“We recommend a year’s worth of cash flow, in money-market and short-term bond funds,” he says. If the market tanks and your investments are off 20%, you don’t have to sell. Evensky popularized what is now termed the bucketing approach to retirement investing. This strategy calls for investors to carve out a portion of assets designated for at least one year’s worth of near-term living expenses that is held separate from long-term assets. The idea is that you take out money from the first bucket for everyday expenses and you don’t have to worry much about short-term volatility in your long-term investments.
“Your paycheck and grocery money are coming out of the reserves. Then you’re not going to be forced to sell at the wrong time,” Evensky says.
4. Mishandling IRAs
Some retirees get tripped up by not recognizing the differences among types of IRAs. And they end up making the mistake of taking distributions from their Roth IRAs before their traditional IRAs, says Avani Ramnani, CFP at Francis Financial. While both types of accounts allow annual contributions of $5,500 in 2013, they get different tax treatment. Roth IRAs are not subject to required minimum distributions (RMDs) and are able to grow tax free through the owner’s lifetime. So they can be an “excellent means of passing down wealth to heirs,” and if retirees have the means, they should avoid taking distributions from Roth IRAs, she says.
Another misstep is waiting too long to begin taking distributions. Some think it’s better to put off paying taxes on the distributions for as long as possible (distributions on traditional IRAs are taxed as ordinary income in retirement). The problem with this is by the time they have to start taking RMDs at age 70 1/2, the distributions are so large that it may push them into a higher tax bracket, says John Gajkowski, CFP and co-founder of Money Managers Financial Group. Retirees should examine what their taxable income is going to be in November-December and see what tax bracket they’ll be in. Oftentimes it makes sense to take money out of an IRA before 70 ½ and stay in a lower tax bracket, Gajkowski says.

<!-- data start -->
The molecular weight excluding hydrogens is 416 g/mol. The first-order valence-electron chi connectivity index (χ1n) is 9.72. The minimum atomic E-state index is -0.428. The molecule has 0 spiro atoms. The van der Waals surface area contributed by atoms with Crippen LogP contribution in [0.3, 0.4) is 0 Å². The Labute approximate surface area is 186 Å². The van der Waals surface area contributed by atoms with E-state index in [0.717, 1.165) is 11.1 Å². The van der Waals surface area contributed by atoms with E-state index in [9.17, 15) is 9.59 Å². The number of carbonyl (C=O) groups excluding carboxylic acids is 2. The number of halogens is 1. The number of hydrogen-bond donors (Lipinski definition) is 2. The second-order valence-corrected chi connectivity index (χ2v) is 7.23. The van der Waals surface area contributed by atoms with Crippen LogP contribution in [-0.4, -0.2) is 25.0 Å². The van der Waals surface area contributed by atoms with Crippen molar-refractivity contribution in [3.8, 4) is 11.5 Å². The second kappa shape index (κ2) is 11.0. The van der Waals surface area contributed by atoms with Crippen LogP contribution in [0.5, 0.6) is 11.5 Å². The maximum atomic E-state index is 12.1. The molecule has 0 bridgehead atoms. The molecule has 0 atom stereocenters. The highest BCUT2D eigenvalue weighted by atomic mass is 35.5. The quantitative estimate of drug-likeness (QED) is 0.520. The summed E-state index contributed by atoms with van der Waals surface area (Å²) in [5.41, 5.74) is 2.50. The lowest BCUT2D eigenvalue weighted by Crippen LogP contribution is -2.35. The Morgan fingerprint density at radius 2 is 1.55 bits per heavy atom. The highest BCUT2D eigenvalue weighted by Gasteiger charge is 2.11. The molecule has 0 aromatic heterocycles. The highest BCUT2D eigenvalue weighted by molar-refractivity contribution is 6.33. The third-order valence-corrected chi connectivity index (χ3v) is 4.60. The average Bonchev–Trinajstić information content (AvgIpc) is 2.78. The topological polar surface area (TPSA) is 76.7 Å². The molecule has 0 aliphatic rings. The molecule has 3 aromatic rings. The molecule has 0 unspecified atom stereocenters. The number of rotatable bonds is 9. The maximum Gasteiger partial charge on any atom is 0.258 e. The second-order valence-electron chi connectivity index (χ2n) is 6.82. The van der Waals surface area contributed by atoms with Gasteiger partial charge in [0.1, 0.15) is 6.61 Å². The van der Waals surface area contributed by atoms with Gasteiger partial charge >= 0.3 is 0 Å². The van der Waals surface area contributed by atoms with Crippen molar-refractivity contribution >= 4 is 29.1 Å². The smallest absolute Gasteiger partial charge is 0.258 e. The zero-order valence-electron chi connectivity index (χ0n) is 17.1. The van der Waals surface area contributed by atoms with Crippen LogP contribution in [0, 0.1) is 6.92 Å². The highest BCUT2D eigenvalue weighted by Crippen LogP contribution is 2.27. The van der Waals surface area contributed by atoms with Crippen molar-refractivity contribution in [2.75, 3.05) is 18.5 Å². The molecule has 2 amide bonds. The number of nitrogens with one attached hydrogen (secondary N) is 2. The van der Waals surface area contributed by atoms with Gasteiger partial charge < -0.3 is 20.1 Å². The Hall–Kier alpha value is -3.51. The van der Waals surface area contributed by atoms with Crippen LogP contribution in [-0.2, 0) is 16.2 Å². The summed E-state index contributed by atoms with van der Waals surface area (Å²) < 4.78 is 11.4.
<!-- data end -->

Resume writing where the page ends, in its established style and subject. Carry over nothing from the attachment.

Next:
5. Paying off your mortgage in full
Lots of retirees and near-retirees convince themselves that paying off the mortgage, once they’ve built up a sizable nest egg and put the kids through college, is the best way to gain financial security. But there’s a trade-off: For one, you're reducing your investments in more-liquid assets in favor of an asset that's not liquid at all. It also leaves retirees house-rich and cash-poor, says Bill Bengen, president of Bengen Financial Services. “Better returns are usually available elsewhere,” he says, with the caveat that investors need to be careful how they invest the proceeds of a mortgage loan now because of the inflated value of financial assets. Also, of course, some retirees who have the available funds could be tempted to spend unwisely.
For peace of mind, Bengen recommends retirees consider setting up a separate account with an amount equal to their mortgage balance, and invest it conservatively. This provides assurance that the mortgage can always be paid down if that seems best. As the mortgage balance declines, retirees can gradually take out principal (plus earnings) from this account to supplement spending.